The exhaust manifold 43 is mounted on at least one of both the lateral sides, in the present embodiment, on both sides, of the cylinder block 30 in the width direction. That is, the exhaust manifold 43 of the left exhaust passage 41 is provided in lateral part of the cylinder block 30 on the left side in the width direction (left bank portion 30A), corresponding to the left bank 27, while the exhaust manifold 43 of the right exhaust passage 42 is provided in lateral part of the cylinder block 30 on the right side in the width direction (right bank portion 30B), corresponding to the right bank 28.

Furthermore, as shown in FIGS. 3 and 4, in particular, the exhaust manifolds 43 collect the exhaust gas discharged from the respective exhaust ports 36 of the plural cylinder assemblies 40.

In addition, a plurality of exhaust guiding portions 46 are provided for the respective exhaust manifolds 43 of the left exhaust passage 41 and right exhaust passage 42 so as to guide the exhaust gas discharged from the respective exhaust ports 36 of the plural cylinder assemblies 40 to connecting portions 45 between the exhaust manifolds 43 and catalyst storage spaces 44. Each of the exhaust guiding portions 46 is formed as a vertical plane opposed to a joint surface (parting plane) 47 between the cylinder block 30 and the cylinder head 31. The exhaust gas flowing in the exhaust port 36 as indicated by arrow “A” in FIG. 4 is guided upward by the exhaust guiding portion 46 as indicated by arrow “B” in the exhaust manifold 43, and the exhaust gas then reaches the connecting portion 45 between the exhaust manifold 43 and the catalyst storage space 44.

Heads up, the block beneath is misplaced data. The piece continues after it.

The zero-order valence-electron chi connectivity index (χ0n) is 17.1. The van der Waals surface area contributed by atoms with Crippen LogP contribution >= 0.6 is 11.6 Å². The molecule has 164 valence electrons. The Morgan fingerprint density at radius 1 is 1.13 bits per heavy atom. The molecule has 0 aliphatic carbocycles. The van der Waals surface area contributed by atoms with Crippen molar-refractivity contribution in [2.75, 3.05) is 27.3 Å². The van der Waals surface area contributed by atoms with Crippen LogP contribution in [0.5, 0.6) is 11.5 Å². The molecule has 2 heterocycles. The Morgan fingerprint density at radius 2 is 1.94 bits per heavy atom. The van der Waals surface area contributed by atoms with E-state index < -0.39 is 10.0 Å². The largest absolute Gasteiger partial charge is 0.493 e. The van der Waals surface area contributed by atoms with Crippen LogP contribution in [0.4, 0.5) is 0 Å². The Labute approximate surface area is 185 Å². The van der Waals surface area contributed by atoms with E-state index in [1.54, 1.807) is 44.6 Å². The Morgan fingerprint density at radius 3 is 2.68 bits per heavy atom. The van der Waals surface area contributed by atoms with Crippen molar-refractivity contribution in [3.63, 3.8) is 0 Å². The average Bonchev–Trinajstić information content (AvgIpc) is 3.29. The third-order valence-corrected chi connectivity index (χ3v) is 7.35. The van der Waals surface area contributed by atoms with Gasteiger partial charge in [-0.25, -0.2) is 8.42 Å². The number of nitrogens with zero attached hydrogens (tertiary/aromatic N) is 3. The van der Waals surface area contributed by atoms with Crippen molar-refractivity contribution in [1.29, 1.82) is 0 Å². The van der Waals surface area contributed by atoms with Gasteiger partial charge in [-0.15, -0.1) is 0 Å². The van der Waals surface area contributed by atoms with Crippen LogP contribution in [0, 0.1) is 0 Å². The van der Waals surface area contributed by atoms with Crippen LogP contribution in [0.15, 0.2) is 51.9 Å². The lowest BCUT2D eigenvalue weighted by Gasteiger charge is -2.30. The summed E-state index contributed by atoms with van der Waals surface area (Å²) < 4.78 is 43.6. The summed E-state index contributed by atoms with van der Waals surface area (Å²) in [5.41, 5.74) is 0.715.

Each of the exhaust guiding portions 46 of the exhaust manifolds 43 is composed of a concave groove 48 formed integrally with the cylinder block 30 (left bank portion 30A and right bank portion 30B). Each of the concave grooves 48 has an opening 49 which opens to the side of the cylinder head 31 in a direction of the cylinder axis P of the cylinder 33. The opening 49 of the concave groove 48 is closed by the cylinder head 31 to thereby form the exhaust manifold 43.